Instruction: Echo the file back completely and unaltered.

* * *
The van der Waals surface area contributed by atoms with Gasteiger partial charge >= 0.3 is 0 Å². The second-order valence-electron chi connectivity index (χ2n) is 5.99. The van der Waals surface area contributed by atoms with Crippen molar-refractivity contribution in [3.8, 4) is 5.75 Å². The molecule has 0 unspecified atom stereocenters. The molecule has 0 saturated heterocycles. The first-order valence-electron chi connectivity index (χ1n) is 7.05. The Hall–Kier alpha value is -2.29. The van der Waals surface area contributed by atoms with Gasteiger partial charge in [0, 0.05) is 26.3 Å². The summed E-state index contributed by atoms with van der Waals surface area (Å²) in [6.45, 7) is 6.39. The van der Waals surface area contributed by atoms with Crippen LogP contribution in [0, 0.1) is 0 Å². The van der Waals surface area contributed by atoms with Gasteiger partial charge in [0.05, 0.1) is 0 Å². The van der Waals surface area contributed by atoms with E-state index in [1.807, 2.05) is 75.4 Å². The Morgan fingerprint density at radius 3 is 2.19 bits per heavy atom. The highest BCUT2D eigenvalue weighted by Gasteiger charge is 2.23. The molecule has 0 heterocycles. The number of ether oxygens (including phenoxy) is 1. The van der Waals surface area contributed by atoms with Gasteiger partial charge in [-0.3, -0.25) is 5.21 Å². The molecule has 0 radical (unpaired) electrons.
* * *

The van der Waals surface area contributed by atoms with Gasteiger partial charge >= 0.3 is 0 Å². The second-order valence-electron chi connectivity index (χ2n) is 5.99. The van der Waals surface area contributed by atoms with Crippen molar-refractivity contribution in [3.8, 4) is 5.75 Å². The molecule has 0 unspecified atom stereocenters. The molecule has 0 saturated heterocycles. The first-order valence-electron chi connectivity index (χ1n) is 7.05. The Hall–Kier alpha value is -2.29. The van der Waals surface area contributed by atoms with Gasteiger partial charge in [0, 0.05) is 26.3 Å². The summed E-state index contributed by atoms with van der Waals surface area (Å²) in [6.45, 7) is 6.39. The van der Waals surface area contributed by atoms with Crippen LogP contribution in [0, 0.1) is 0 Å². The van der Waals surface area contributed by atoms with Gasteiger partial charge in [0.05, 0.1) is 0 Å². The van der Waals surface area contributed by atoms with E-state index in [1.807, 2.05) is 75.4 Å². The Morgan fingerprint density at radius 3 is 2.19 bits per heavy atom. The highest BCUT2D eigenvalue weighted by Gasteiger charge is 2.23. The molecule has 0 heterocycles. The number of ether oxygens (including phenoxy) is 1. The van der Waals surface area contributed by atoms with Gasteiger partial charge in [-0.3, -0.25) is 5.21 Å². The molecule has 0 radical (unpaired) electrons.